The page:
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Interrogating Technology: Improving Cyber Security for Hospitals in Australia
TITLE of Policy Position Paper:
The proposed topic focuses on enhancing Cyber security for hospitals in Australia by the end of 2018. The stakeholder represented in this case is the hospitals in Australia. Currently hospitals are integrating technology in their daily activities. Therefore, their goal is to ensure that they enhance customer services and at the same time make sure that the patients’ information are safe.
Technology is a significant aspect of the human conditions. Today, people rely on technology for their basic needs. Whether for good or ill purposes, technology is intertwined into people’s lives (MacKenzie & Wajcman, 1999). Technologies are always changing either due to scientific advances or logic of their own. They can have effects on the society as they change (Vanderburg, 2005). The defining rule of the current world involves the revolution of information and communication technology. Cybersecurity refers to a wide range of information technology that deals with security of computer systems by protecting them from theft and damage to both hardware and software components as well as preventing the information stored in them from being disrupted. (Daniel et al 2017). With increasing use of the internet, wireless networks, and smart devices in Australia, computer systems ought to be protected from malpractices by users whether intentional or accidental. For instance, there increase in the number of successful email scams. Using machine learning tools has facilitated the sending of scam emails and makes them appear as legitimate as the real email. This has resulted in instances where some individuals are lured into transferring funds to fraud bank accounts (Davis, M. &Lyons 2010).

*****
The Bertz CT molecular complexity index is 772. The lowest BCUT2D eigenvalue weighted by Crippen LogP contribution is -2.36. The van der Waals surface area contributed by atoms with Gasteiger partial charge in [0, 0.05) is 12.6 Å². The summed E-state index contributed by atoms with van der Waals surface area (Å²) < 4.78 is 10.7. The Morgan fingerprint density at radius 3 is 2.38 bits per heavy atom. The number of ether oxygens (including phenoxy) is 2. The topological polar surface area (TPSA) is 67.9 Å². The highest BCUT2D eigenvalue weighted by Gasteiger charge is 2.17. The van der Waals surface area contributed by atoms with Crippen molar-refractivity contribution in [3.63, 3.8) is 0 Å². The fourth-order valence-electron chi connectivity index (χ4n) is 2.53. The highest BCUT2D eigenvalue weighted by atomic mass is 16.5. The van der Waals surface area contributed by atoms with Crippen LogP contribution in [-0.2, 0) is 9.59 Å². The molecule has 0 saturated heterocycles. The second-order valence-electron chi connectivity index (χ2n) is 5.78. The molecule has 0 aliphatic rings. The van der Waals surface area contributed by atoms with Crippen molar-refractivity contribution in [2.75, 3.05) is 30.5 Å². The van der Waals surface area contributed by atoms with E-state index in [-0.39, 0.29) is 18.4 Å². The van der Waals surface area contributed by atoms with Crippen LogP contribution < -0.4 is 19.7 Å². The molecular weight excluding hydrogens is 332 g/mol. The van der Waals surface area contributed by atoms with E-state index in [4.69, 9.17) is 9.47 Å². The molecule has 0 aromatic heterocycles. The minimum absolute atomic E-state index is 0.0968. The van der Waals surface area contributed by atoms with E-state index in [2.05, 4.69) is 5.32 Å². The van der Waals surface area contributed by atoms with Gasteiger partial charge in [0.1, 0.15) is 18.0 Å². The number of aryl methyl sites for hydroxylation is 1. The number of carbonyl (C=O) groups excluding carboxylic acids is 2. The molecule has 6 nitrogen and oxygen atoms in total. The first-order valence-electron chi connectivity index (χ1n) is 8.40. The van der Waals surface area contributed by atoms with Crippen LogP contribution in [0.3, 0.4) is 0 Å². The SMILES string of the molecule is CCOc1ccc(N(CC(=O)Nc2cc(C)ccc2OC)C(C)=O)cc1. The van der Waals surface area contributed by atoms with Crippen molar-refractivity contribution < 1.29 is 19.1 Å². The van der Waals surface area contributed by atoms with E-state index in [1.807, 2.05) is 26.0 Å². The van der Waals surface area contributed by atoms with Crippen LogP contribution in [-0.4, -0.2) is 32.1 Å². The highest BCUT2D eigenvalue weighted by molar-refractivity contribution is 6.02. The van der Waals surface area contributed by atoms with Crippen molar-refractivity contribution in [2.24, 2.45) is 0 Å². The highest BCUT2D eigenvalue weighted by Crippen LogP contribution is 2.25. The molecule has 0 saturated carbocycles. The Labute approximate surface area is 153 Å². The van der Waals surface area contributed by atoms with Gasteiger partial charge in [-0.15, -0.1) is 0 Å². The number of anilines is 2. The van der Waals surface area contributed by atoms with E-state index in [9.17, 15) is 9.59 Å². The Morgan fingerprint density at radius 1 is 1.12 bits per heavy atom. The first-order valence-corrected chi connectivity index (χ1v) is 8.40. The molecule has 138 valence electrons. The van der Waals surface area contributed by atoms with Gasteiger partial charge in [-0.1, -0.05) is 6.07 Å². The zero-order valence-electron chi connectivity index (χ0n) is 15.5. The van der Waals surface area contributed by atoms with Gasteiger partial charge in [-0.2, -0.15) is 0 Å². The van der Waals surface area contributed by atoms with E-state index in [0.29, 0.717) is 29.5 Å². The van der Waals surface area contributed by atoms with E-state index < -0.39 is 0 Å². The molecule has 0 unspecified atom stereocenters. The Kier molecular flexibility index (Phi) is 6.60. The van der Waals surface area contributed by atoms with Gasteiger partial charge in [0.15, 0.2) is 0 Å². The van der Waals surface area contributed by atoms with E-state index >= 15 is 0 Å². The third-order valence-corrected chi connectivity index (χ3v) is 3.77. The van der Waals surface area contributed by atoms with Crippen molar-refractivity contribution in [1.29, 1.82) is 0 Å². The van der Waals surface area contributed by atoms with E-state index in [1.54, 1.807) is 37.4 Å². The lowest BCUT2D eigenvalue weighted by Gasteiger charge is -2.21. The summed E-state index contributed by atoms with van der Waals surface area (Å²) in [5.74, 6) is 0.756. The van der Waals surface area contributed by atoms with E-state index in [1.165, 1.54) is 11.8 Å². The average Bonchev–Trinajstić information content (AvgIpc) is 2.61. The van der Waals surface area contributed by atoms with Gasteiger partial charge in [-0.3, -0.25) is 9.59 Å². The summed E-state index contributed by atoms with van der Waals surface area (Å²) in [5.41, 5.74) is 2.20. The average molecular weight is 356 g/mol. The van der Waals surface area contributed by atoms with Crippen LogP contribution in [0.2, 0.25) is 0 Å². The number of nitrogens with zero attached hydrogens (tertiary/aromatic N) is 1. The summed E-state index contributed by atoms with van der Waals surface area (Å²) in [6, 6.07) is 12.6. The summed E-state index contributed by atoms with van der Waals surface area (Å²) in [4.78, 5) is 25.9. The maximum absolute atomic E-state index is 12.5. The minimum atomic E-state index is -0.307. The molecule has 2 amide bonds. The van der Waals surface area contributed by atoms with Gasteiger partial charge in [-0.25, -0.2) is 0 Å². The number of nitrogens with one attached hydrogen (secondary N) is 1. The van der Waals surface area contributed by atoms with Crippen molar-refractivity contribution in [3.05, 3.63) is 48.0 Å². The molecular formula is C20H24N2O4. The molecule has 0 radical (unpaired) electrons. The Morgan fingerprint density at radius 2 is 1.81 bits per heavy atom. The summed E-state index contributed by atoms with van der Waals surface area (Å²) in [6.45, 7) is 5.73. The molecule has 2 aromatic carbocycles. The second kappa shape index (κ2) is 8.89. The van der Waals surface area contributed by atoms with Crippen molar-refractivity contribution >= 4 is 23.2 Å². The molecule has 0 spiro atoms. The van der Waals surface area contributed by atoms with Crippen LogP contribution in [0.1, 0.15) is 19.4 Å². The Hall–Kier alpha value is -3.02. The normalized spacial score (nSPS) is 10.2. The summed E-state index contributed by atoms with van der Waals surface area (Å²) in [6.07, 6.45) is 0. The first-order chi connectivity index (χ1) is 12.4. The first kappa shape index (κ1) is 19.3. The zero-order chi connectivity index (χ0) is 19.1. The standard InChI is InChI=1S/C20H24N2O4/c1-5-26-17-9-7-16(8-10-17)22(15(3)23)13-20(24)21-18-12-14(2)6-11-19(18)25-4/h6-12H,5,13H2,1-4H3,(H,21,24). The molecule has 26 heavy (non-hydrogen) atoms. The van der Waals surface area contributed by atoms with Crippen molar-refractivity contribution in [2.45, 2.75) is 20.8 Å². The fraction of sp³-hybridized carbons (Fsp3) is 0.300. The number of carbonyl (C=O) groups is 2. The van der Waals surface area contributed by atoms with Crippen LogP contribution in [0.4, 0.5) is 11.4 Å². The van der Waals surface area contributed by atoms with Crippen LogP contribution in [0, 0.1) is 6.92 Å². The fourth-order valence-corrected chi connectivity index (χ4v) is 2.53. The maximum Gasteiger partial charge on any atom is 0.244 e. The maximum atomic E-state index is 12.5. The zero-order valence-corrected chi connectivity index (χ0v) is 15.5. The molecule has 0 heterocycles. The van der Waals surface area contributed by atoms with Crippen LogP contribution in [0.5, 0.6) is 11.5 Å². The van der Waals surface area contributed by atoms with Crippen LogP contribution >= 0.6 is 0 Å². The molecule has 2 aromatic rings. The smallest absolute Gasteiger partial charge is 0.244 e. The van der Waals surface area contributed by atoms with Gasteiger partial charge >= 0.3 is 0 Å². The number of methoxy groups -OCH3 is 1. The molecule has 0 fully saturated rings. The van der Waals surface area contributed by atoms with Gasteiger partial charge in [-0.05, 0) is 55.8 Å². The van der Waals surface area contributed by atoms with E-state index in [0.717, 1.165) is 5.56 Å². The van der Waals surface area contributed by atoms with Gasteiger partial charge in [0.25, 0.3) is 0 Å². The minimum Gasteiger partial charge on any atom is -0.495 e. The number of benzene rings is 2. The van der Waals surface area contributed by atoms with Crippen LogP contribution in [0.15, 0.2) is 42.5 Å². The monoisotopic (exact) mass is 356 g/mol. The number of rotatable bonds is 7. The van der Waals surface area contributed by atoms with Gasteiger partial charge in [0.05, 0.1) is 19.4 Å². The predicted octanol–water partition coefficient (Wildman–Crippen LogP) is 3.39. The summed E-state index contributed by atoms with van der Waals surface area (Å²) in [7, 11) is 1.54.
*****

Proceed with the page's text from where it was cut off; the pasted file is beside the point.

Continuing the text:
Activity theory will be used to investigate the issue of cyber security in hospitals in Australia. The approach is a theoretical framework for the assessment and understanding of human connection through the utilization of tools (Murphy, 2014). It can be used to support qualitative and interpretative study.
Authentication schemes have consistently remained to be a weak link posing danger to businesses and individuals. Passwords are weak links on many systems (Davison, 2004). Using the same password for various accounts is a common practice and makes it easy for cybercriminals to access your information based on previous records (Davis, M. &Lyons 2010). The impact of these security breaches has caused major financial losses to individuals and businesses. Computing firms have connected these losses to hostile digital acts, virus and worm attacks.
Notably, there are conflicting global policies in cyberspace which causes a major concern for computer security community stakeholders such as government agencies and internet users. The antivirus industry lacks web regulations in Australia and also globally leading to complaints about information breach and damage from affected stakeholders (Lim, Joo S., et al. 2015). To this end, there are no common global rules which are used to judge and punish cybercrimes. Local authorities are unable to initiate appropriate actions to prosecute cybercriminals due to lack of guiding laws and policies.